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An Oregon-based non-profit organization is heading inland to get the word out about the importance of cleaning up the world’s oceans.

This unusual traveling exhibit, Washed Ashore, Art to Save the Sea, features 15 giant sculptures depicting sea life, made almost entirely of debris collected from beaches. Hosted by Denver Zoo, it’s the first time the exhibit has appeared at an inland, noncoastal location. The exhibit will be open from Sept. 24, 2016, to Jan. 16, 2017.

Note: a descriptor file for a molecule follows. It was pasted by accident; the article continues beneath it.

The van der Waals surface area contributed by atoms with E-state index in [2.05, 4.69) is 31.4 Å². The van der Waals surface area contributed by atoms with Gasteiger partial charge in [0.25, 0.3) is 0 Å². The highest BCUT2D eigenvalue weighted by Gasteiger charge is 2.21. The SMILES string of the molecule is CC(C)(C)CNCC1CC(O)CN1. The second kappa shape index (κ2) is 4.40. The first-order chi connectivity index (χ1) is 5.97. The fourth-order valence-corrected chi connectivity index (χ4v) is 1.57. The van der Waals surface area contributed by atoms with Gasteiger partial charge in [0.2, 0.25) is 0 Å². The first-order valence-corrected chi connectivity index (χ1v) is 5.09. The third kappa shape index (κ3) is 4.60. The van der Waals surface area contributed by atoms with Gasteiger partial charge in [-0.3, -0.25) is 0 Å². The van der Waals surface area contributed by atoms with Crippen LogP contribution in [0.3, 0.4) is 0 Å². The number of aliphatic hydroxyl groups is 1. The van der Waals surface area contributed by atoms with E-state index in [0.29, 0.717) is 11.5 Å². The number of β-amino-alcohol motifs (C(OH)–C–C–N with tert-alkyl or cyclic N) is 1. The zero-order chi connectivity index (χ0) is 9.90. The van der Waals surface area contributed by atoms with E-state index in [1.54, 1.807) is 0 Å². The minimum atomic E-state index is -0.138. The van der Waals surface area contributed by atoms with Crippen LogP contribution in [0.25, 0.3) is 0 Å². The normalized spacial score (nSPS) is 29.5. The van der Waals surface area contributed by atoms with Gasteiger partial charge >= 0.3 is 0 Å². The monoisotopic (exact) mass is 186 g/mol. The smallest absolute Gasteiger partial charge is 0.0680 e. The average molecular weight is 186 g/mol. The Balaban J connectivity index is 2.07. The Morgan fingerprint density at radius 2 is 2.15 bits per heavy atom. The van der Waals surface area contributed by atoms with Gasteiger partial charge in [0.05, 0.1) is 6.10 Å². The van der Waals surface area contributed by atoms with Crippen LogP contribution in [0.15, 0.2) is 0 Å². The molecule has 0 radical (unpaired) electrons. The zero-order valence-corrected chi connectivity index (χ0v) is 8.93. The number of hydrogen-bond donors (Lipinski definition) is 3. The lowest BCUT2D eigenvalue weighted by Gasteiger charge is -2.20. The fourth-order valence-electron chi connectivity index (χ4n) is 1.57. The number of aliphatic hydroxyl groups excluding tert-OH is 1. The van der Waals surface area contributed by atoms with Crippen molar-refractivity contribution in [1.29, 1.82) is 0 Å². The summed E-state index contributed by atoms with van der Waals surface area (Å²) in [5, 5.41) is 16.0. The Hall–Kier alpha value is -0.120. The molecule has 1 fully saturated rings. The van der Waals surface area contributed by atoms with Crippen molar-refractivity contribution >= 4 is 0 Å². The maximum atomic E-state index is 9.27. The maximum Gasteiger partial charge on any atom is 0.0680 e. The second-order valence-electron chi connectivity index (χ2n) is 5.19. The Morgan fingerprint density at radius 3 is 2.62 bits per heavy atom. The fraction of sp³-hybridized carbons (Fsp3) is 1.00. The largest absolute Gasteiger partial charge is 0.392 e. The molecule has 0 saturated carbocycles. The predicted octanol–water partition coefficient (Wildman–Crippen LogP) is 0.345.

Make a night of it and take advantage of great hotel deals.  

The Washed Ashore Project aims to educate the public and raise awareness about pollution through the arts. As a community-based organization, lead artist Angela Haseltine Pozzi draws on people of all ages to help her remove thousands of pounds of debris from beaches then turn it into large works of art.

The organization says 90 percent of the debris they collect come from petroleum-based products such as plastics, nylon ropes and fishing nets. Almost all of the trash then gets turned into sculptures such as a walk-through replica of ocean currents and a coral reef made of Styrofoam.